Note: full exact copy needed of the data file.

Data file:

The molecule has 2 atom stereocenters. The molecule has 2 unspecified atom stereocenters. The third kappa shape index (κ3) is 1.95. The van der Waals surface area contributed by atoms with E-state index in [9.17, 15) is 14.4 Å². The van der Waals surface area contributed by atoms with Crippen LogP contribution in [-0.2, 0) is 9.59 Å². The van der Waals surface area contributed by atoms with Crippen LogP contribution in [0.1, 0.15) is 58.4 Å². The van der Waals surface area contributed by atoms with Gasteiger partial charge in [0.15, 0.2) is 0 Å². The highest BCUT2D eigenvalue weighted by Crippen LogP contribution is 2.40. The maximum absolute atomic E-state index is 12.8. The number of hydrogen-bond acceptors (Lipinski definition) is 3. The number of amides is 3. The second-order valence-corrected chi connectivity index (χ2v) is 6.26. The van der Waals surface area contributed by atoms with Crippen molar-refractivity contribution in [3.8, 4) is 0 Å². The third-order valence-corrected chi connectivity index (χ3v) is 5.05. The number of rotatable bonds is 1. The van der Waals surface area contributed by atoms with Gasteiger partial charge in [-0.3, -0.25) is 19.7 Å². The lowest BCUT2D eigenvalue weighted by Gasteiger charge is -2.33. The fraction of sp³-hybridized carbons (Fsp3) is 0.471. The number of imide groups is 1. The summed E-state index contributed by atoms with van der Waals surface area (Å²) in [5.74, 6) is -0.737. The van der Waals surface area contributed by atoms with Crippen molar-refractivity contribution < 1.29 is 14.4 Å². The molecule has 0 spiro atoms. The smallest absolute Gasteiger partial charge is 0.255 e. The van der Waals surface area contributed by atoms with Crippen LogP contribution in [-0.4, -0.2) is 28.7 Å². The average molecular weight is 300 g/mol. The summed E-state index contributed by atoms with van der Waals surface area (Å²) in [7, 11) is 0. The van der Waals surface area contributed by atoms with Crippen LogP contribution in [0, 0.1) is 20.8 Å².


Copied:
The molecule has 2 atom stereocenters. The molecule has 2 unspecified atom stereocenters. The third kappa shape index (κ3) is 1.95. The van der Waals surface area contributed by atoms with E-state index in [9.17, 15) is 14.4 Å². The van der Waals surface area contributed by atoms with Crippen LogP contribution in [-0.2, 0) is 9.59 Å². The van der Waals surface area contributed by atoms with Crippen LogP contribution in [0.1, 0.15) is 58.4 Å². The van der Waals surface area contributed by atoms with Gasteiger partial charge in [0.15, 0.2) is 0 Å². The highest BCUT2D eigenvalue weighted by Crippen LogP contribution is 2.40. The maximum absolute atomic E-state index is 12.8. The number of hydrogen-bond acceptors (Lipinski definition) is 3. The number of amides is 3. The second-order valence-corrected chi connectivity index (χ2v) is 6.26. The van der Waals surface area contributed by atoms with Crippen molar-refractivity contribution in [3.8, 4) is 0 Å². The third-order valence-corrected chi connectivity index (χ3v) is 5.05. The number of rotatable bonds is 1. The van der Waals surface area contributed by atoms with Gasteiger partial charge in [-0.3, -0.25) is 19.7 Å². The lowest BCUT2D eigenvalue weighted by Gasteiger charge is -2.33. The fraction of sp³-hybridized carbons (Fsp3) is 0.471. The number of imide groups is 1. The summed E-state index contributed by atoms with van der Waals surface area (Å²) in [5.74, 6) is -0.737. The van der Waals surface area contributed by atoms with Crippen molar-refractivity contribution < 1.29 is 14.4 Å². The molecule has 0 spiro atoms. The smallest absolute Gasteiger partial charge is 0.255 e. The van der Waals surface area contributed by atoms with Crippen LogP contribution in [-0.4, -0.2) is 28.7 Å². The average molecular weight is 300 g/mol. The summed E-state index contributed by atoms with van der Waals surface area (Å²) in [7, 11) is 0. The van der Waals surface area contributed by atoms with Crippen LogP contribution in [0, 0.1) is 20.8 Å².